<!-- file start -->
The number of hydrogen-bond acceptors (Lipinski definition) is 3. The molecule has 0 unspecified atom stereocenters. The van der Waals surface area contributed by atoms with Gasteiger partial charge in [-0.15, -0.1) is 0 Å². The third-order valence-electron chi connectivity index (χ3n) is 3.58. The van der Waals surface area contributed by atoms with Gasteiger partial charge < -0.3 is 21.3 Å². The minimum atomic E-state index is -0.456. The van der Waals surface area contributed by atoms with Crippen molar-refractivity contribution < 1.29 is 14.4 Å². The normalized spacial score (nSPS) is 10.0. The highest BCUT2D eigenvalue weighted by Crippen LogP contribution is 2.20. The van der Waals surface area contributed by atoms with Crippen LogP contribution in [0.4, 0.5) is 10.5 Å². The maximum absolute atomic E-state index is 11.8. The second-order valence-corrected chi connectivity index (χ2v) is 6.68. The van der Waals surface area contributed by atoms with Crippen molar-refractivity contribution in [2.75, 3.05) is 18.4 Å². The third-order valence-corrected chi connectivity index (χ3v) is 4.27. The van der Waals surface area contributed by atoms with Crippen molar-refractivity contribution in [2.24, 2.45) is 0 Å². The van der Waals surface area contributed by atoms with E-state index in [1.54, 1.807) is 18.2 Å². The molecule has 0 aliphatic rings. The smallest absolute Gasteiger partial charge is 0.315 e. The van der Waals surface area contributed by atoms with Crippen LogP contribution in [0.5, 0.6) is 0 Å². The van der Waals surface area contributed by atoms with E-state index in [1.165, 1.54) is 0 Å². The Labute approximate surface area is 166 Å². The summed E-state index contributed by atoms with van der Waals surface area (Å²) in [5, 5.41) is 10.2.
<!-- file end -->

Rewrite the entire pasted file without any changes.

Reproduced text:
The number of hydrogen-bond acceptors (Lipinski definition) is 3. The molecule has 0 unspecified atom stereocenters. The van der Waals surface area contributed by atoms with Gasteiger partial charge in [-0.15, -0.1) is 0 Å². The third-order valence-electron chi connectivity index (χ3n) is 3.58. The van der Waals surface area contributed by atoms with Gasteiger partial charge < -0.3 is 21.3 Å². The minimum atomic E-state index is -0.456. The van der Waals surface area contributed by atoms with Crippen molar-refractivity contribution < 1.29 is 14.4 Å². The normalized spacial score (nSPS) is 10.0. The highest BCUT2D eigenvalue weighted by Crippen LogP contribution is 2.20. The van der Waals surface area contributed by atoms with Crippen LogP contribution in [0.4, 0.5) is 10.5 Å². The maximum absolute atomic E-state index is 11.8. The second-order valence-corrected chi connectivity index (χ2v) is 6.68. The van der Waals surface area contributed by atoms with Crippen molar-refractivity contribution in [2.75, 3.05) is 18.4 Å². The third-order valence-corrected chi connectivity index (χ3v) is 4.27. The van der Waals surface area contributed by atoms with Crippen molar-refractivity contribution in [2.24, 2.45) is 0 Å². The van der Waals surface area contributed by atoms with E-state index in [1.54, 1.807) is 18.2 Å². The molecule has 0 aliphatic rings. The smallest absolute Gasteiger partial charge is 0.315 e. The van der Waals surface area contributed by atoms with Crippen LogP contribution in [0.5, 0.6) is 0 Å². The van der Waals surface area contributed by atoms with E-state index in [1.165, 1.54) is 0 Å². The Labute approximate surface area is 166 Å². The summed E-state index contributed by atoms with van der Waals surface area (Å²) in [5, 5.41) is 10.2.